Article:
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Budget Office warns of ‘trouble’ as debt service ratio exceeds 30 per cent



Ben Akabueze

Nigeria’s low debt-to-revenue ratio, according to the Budget Office of the Federation, has resulted in a “limited borrowing space,” and the country faces “trouble” if its borrowing surpasses its permitted levels.

Ben Akabueze, the director-general of the budget office, stated this when he addressed the members-elect of the 10th National Assembly on Wednesday during the weeklong induction ceremony in Abuja.

He noted that while Nigeria’s debt-to-GDP ratio was still healthy, the country’s debt-to-revenue ratio is not.

Akabueze was addressing the newly elected and re-elected members of the National Assembly, which is in charge of debating, amending, and passing economic measures like the Finance Bill in addition to the annual budgets of the Federal Government.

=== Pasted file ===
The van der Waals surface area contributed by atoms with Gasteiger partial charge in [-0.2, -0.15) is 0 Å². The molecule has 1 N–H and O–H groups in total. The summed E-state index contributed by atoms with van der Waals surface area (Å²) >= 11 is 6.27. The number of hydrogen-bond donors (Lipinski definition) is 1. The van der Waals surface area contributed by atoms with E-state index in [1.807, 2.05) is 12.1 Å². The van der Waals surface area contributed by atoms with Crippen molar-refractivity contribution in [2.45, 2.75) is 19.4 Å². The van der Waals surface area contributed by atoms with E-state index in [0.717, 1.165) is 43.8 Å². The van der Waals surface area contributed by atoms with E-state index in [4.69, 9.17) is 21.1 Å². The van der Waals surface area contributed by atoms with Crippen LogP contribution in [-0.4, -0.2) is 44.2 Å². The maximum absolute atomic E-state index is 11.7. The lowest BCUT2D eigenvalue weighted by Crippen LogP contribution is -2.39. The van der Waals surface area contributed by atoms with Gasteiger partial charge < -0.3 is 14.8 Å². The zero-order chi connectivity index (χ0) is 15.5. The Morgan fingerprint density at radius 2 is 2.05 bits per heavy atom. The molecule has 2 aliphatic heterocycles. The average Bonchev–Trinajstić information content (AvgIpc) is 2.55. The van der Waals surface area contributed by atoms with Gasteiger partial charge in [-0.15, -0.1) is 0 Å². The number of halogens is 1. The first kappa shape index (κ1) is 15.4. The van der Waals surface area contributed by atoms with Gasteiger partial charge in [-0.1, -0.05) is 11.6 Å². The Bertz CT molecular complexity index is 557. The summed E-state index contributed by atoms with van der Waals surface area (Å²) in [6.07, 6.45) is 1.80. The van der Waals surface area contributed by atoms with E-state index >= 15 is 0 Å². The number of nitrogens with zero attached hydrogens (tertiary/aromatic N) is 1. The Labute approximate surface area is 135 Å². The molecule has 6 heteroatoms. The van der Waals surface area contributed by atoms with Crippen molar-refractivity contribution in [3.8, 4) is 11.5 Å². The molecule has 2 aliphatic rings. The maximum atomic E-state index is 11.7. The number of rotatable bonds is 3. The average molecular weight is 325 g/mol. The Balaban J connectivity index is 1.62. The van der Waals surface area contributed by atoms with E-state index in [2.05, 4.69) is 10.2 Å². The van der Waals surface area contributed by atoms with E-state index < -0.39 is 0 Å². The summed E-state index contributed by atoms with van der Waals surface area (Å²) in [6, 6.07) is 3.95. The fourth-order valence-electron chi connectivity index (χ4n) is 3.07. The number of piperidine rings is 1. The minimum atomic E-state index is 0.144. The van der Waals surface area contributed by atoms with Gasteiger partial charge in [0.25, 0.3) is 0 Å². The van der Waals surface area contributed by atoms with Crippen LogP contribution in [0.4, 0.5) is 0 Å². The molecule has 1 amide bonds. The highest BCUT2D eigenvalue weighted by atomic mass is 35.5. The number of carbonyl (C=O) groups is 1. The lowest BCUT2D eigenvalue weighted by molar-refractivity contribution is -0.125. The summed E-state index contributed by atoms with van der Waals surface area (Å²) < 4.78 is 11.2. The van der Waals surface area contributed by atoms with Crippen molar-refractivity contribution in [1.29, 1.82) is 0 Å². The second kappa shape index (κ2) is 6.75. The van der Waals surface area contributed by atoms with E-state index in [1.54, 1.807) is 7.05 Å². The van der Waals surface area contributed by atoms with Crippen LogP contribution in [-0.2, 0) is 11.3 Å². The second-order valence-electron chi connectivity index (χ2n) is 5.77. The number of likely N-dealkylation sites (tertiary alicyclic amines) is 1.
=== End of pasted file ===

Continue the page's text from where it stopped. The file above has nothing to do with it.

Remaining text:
He said, “You may have heard that we have one of the lowest Gross Domestic Products-to-debt ratios in the world. While the size of the FG budget for 2023 created some excitement, the aggregate budget of all the governments in the country amount to about N30tn. That is less than 15 per cent in terms of ratio to GDP.

Read Also: Budget Office DG, Akabueze pushes for tax from Nigeria’s billionaires to aid funds generation

“Even on the African continent, the ratio of spending is about 20 per cent. South Africa is about 30 per cent; Morocco is about 40 per cent. And at 15 per cent, that is too small for our needs. That is why there is fierce competition for the limited resources.

“That can determine how much we can relatively borrow. We now have very limited borrowing space; not because our debt to GDP is high, but because our revenue is too small to sustain the size of our debt. That explains our high debt service ratio. Once a country’s debt service ratio exceeds 30 per cent, that country is in trouble and we are pushing towards 100 per cent, and that tells you how much trouble we are in.

“We have limited space to borrow. When you take how much you can generate in terms of revenue and what you can reasonably borrow, that establishes the size of the budget. The next thing would be to pay attention to the government’s priority regarding what project gets what.”

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